These things are not cheap. The more niche you get, the more expensive these things tend to be. The first thing we do when people reach out to us about this, whether it’s a question or whether they’re just airing some grievances, is we direct them towards bodyweight training contests, some on BarBend, some not, because you can get insanely strong.

Emily AbbateEmily Abbate

 Oh, yeah.

David TaoDavid Tao

Insanely strong. Working out in a park, with a pull-up bar at your home, working on basic gymnastic body weights movements. If you can get to the point where you’re doing strict bar muscle-ups at a park on a jungle gym, you’re pretty darn strong.

Emily AbbateEmily Abbate

 You’re pretty strong. Two times this year, I felt like I was in the best shape. The first time was when I did hot yoga every single day for a month. I felt so strong. Then the second time was when I was writing down everything that I was eating for a month. They’re obviously two very different extremes.

The bodyweight training that I was doing with the yoga made me feel so much stronger than I had in years, probably since I’d been doing CrossFit.

David TaoDavid Tao

The athletes who often excel transitioning from one sport to strength sports, especially when it comes to weightlifting just because of the mobility aspect and the kinesthetic awareness aspect, it’s pretty much always gymnasts.

Emily AbbateEmily Abbate

Always gymnasts.

David TaoDavid Tao

It’s gymnast or cheerleaders who are former gymnasts, oftentimes.

Emily AbbateEmily Abbate


David TaoDavid Tao

What do you think is still missing when it comes to fitness media?

Emily AbbateEmily Abbate

Emily: Fitness media, what are we missing? We’re seeing more and more in-depth reporting, which is really important. There’s nothing I love more than profiles and features in the health and wellness and fitness arena when it comes to journalism.

I mentioned that “48 hours with Rich Froning” article that I wrote for Men’s Health. That is the kind of reporting that I would love to read, and edit, and work on every single day. That’s a big reason why I started Hurdle.

I feel as though we have the opportunity as journalist to get in depth and get away from a lot of like 12 different squats to build your butt, 8 different ways to press overhead. There’s room for that as well.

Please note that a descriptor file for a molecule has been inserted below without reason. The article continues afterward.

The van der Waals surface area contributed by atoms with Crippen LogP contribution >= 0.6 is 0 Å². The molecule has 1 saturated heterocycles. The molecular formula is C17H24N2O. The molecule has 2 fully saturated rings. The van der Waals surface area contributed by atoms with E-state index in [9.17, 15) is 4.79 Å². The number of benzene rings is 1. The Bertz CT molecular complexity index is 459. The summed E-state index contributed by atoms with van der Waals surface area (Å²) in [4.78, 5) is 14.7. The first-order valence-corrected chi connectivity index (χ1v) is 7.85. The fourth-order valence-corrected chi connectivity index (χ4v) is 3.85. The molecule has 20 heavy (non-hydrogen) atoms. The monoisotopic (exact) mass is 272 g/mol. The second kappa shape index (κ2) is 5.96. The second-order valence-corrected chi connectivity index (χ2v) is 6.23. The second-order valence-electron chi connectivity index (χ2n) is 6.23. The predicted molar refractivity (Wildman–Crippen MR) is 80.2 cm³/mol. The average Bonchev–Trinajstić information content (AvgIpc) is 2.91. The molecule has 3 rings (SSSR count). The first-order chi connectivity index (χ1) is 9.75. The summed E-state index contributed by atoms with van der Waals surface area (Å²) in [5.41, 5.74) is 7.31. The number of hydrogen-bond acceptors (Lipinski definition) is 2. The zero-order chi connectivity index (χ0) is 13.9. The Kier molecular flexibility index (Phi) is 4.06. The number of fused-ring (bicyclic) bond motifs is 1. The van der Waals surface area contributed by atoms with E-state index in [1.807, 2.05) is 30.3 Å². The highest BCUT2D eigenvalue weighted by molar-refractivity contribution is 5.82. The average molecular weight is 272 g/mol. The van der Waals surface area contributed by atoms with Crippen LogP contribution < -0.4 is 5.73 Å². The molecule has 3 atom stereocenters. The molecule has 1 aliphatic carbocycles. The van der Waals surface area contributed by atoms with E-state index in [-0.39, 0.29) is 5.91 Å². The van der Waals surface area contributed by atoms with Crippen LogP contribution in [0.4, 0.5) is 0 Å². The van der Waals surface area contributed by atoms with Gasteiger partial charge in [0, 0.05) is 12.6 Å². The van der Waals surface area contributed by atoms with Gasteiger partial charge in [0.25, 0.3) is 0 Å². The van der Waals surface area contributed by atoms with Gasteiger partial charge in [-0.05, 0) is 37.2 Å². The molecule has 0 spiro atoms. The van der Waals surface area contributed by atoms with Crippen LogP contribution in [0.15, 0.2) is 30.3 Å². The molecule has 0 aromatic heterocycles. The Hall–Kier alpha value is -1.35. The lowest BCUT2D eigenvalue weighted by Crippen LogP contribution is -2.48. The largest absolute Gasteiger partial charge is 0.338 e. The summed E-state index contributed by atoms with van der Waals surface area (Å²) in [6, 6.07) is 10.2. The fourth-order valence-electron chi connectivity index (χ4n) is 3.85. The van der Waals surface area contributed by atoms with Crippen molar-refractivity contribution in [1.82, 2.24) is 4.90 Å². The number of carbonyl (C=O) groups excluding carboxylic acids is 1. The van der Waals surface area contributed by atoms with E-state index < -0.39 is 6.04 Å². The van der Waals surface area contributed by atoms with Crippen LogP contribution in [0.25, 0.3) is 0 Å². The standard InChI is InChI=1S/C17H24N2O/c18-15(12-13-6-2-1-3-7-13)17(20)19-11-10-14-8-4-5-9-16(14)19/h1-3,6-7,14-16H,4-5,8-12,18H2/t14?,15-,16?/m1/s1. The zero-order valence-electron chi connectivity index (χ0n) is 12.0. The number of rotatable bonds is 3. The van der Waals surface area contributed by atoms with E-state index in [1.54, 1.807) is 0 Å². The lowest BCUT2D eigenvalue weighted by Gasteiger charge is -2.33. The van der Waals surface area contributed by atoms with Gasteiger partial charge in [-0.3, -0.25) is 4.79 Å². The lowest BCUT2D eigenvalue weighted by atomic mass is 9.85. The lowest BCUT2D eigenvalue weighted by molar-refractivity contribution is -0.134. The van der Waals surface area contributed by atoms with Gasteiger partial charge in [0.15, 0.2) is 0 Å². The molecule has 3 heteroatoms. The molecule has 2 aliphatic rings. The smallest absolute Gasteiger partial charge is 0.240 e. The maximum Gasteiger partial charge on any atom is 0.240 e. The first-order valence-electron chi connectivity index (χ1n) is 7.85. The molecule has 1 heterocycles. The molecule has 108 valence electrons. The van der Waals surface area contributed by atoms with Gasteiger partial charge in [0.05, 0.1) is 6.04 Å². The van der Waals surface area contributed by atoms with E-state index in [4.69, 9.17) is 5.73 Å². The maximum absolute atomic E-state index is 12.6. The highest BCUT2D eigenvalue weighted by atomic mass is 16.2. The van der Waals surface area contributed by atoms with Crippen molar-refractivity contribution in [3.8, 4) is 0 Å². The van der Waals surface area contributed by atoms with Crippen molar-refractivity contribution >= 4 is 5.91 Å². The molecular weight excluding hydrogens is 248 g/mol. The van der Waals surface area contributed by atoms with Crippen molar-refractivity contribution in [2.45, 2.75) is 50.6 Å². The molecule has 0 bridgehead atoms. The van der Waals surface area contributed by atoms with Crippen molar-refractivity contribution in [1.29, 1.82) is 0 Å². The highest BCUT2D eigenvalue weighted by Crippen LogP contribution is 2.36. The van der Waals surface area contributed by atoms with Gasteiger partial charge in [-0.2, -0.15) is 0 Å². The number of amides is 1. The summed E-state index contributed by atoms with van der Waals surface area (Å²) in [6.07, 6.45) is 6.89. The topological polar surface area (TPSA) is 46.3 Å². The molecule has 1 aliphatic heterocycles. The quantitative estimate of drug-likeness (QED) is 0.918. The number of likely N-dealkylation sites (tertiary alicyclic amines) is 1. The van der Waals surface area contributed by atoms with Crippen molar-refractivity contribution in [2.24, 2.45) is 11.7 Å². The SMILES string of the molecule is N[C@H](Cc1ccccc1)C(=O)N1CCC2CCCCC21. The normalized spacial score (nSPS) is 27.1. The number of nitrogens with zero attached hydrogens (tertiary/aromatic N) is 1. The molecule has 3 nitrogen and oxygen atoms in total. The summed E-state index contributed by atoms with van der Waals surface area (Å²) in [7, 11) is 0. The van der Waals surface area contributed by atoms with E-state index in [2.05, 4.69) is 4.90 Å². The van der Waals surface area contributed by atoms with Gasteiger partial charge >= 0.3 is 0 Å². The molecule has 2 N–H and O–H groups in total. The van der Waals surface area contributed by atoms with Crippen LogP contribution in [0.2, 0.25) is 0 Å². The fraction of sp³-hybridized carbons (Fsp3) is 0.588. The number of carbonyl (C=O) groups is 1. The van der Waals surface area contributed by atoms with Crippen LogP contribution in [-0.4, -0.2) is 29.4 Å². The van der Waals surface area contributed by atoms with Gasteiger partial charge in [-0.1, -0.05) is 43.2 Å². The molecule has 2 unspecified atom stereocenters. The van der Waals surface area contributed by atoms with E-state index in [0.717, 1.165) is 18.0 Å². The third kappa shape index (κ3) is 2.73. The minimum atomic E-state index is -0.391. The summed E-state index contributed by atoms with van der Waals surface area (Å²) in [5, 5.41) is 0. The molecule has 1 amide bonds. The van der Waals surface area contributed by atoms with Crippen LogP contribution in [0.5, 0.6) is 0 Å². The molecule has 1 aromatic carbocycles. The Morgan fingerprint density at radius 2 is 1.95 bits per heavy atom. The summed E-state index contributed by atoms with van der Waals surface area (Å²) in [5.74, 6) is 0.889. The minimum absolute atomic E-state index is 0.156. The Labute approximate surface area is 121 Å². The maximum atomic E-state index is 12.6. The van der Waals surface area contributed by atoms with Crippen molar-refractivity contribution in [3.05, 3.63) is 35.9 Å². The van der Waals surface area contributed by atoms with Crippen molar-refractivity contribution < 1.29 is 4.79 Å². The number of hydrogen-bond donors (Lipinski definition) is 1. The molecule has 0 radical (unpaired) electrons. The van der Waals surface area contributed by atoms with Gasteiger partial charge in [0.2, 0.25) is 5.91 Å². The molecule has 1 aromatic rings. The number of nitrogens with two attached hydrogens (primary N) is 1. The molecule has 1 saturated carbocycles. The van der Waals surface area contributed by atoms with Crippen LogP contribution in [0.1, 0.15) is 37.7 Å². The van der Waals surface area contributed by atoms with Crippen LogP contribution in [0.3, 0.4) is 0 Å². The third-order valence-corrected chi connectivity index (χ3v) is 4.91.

We are bigger than just these click-for-SEO stories. It’s our responsibility to look for the gems in this field of so many impressive people and stories and keep leaning into that. I like to call them the non-athlete athlete.

What is your story? Just because you’re not on the podium at the CrossFit games doesn’t mean that you don’t have some big milestones and some big takeaways to offer a broader audience.

David TaoDavid Tao

Let’s talk about Hurdle.

Emily AbbateEmily Abbate

Let’s do it.

David TaoDavid Tao

You released Episode 71 this week. I know that because, as of this recording, that was my episode where I came on the show.

Emily AbbateEmily Abbate


David TaoDavid Tao

 It was an awesome experience. You’ve interviewed some fantastic people and a really diverse body of people. In addition, it’s doing well. It’s doing well online, ratings, reviews. I always see people tagging Hurdle, talking about Hurdle moments, getting inspiration from the podcast.

How did that come about? What have been some of your keys for success there? As I learned firsthand, you have a lot of people contributing and contributing their expertise, but it’s very much a one-woman show as far as you driving the ship, doing the interviews, sourcing the guests, and really teasing out these lessons from everyone who joins.

Emily AbbateEmily Abbate

Yeah. Hurdle can be a little overwhelming at times, but it is my baby.

David TaoDavid Tao

It’s your own hurdle.

Emily AbbateEmily Abbate

It certainly is. I started Hurdle at the very end of 2017, going into 2018. I’m over a year and a half in now which is crazy to me. I was going through some personal and emotional hurdles with myself. I had left my last full-time job about a year before this. I was a freelancer, still am a freelancer, and was just looking for another outlet to channel my energy.

I had been thinking about starting a podcast for a really long time, but I just couldn’t really home in on exactly what I wanted it to be about. Simultaneously at the time, I was getting out of a relationship and I was sitting with a girlfriend of mine on my couch eating Ramen and I looked at her with so much sincerity and I said, “I just want to get over this hurdle.”

It was literally like tunnel vision in that moment. It was like everything just started to click. Like, this is what it’s about. This is where I want to talk to. Like, let me combine all of my interests as an entrepreneur, but also as someone who has a vested interest in health and wellness.

I had a hypothesis as we’ve heard time and time again that so many people that are mixing passion with purpose and creating their own businesses and starting from the ground up, they have a vested interest in health and wellness as well. They have a relationship with that side of their lifestyle and it was so true.